There is much to glean from this week’s parsha. The generations of Isaac teach us a great deal about raising a family and the difficult challenges one may face.
But the lesson that I would like to highlight here is one that jumps out at us from the Rashi. We read in 28:5, “Isaac sent Jacob away: and he went to Padan-aram unto Laban, son of Bethuel the Syrian, the brother of Rebecca, mother of Jacob and Esau.” On this underlined phrase Rashi comments, “I do not know what it teaches us.”
Many commentators throughout the years have praised Rashi for his humility. I remember so well learning from Nehama Leibowitz (one of the great biblical scholars of our time) at Hebrew University that this represented Rashi’s literal fulfillment of one of the seven marks of the wise man outlined in Pirke Avot (5:8): “Regarding that which he has not understood, he says … I do not understand it.”
We have learned from Rashi on many occasions that any descriptive word or phrase added in apposition to a familiar and already fully defined term is not placed there for purely ornamental and rhetorical reasons. It is meant to teach us something new. In this case, Rashi could find no purpose in the closing words of this passage.
I am finding that with age and experience comes wisdom. Many of us have our own areas of expertise in our small corners of the universe. As a rabbi — with my own areas of expertise culled from my own years of experience — I am often called upon by those who may have lost their way, or those who are searching to understand the mysteries of the universe, or those who, like Isaac and Rebecca, need advice on raising their kids. Sometimes overwhelmed by my own sense of importance, I feel flattered that people would come to me and I am most gratified that often times the wisdom that I have attained over the years provides me with the insight to be of help to others.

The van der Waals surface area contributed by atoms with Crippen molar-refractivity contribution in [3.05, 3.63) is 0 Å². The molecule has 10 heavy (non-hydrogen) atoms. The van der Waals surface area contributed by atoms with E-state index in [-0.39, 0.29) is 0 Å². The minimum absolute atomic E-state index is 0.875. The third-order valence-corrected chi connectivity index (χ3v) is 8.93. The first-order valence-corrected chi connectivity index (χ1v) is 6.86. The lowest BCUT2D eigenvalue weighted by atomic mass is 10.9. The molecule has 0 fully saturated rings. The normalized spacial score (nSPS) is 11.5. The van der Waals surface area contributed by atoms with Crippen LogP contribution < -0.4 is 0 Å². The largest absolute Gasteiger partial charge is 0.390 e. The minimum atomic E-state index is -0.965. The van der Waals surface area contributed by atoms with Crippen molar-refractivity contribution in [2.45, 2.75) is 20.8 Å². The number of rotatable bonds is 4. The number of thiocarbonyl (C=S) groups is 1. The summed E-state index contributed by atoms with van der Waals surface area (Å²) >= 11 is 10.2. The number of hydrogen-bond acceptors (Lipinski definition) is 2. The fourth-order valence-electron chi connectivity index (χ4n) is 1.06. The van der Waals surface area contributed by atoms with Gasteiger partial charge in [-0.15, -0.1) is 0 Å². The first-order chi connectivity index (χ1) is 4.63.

But there are times when the words are not available and the answers are not evident. Many people make the mistake of trying to answer every question even when no answers are there.
We must learn from the example of Rashi, we must remember the adages from Pirke Avot. It’s OK to say, “I do not know.” In fact, it is preferable. There are many things in life — some trite, some more complex — that we cannot explain. It is the sign of a wise man who says about “that which he does not understand — I do not understand.”
Sometimes we learn much from reading beyond the text, and we are grateful that there are those like Rashi who have come before us to provide examples of wisdom from which we can learn. Shabbat Shalom.
(This column is a service of the Greater Pittsburgh Rabbinic Association.)